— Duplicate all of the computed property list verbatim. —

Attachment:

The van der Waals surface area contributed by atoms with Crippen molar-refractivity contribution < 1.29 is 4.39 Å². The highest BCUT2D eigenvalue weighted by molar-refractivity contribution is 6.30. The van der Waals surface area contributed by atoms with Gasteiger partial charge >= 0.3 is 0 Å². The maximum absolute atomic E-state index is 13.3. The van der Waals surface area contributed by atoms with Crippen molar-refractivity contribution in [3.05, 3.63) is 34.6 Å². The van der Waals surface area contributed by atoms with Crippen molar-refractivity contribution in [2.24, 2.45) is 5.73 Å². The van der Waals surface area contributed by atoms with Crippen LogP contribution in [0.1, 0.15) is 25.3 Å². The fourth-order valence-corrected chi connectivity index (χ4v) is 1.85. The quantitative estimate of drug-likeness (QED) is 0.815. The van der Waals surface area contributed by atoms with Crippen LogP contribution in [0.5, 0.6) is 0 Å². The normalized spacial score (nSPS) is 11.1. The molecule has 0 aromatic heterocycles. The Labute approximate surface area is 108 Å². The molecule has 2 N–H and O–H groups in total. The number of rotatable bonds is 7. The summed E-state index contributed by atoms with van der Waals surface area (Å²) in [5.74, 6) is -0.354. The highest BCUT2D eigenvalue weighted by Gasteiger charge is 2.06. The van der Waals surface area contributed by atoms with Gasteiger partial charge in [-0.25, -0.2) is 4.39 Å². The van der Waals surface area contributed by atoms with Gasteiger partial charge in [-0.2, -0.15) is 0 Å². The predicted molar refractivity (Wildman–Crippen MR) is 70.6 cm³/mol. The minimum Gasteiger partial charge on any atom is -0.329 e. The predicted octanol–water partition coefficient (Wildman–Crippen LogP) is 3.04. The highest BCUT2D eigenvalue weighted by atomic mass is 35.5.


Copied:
The van der Waals surface area contributed by atoms with Crippen molar-refractivity contribution < 1.29 is 4.39 Å². The highest BCUT2D eigenvalue weighted by molar-refractivity contribution is 6.30. The van der Waals surface area contributed by atoms with Gasteiger partial charge >= 0.3 is 0 Å². The maximum absolute atomic E-state index is 13.3. The van der Waals surface area contributed by atoms with Crippen molar-refractivity contribution in [3.05, 3.63) is 34.6 Å². The van der Waals surface area contributed by atoms with Crippen molar-refractivity contribution in [2.24, 2.45) is 5.73 Å². The van der Waals surface area contributed by atoms with Crippen LogP contribution in [0.1, 0.15) is 25.3 Å². The fourth-order valence-corrected chi connectivity index (χ4v) is 1.85. The quantitative estimate of drug-likeness (QED) is 0.815. The van der Waals surface area contributed by atoms with Crippen LogP contribution in [0.5, 0.6) is 0 Å². The normalized spacial score (nSPS) is 11.1. The molecule has 0 aromatic heterocycles. The Labute approximate surface area is 108 Å². The molecule has 2 N–H and O–H groups in total. The number of rotatable bonds is 7. The summed E-state index contributed by atoms with van der Waals surface area (Å²) in [5.74, 6) is -0.354. The highest BCUT2D eigenvalue weighted by Gasteiger charge is 2.06. The van der Waals surface area contributed by atoms with Gasteiger partial charge in [-0.25, -0.2) is 4.39 Å². The van der Waals surface area contributed by atoms with Gasteiger partial charge in [-0.2, -0.15) is 0 Å². The predicted molar refractivity (Wildman–Crippen MR) is 70.6 cm³/mol. The minimum Gasteiger partial charge on any atom is -0.329 e. The predicted octanol–water partition coefficient (Wildman–Crippen LogP) is 3.04. The highest BCUT2D eigenvalue weighted by atomic mass is 35.5.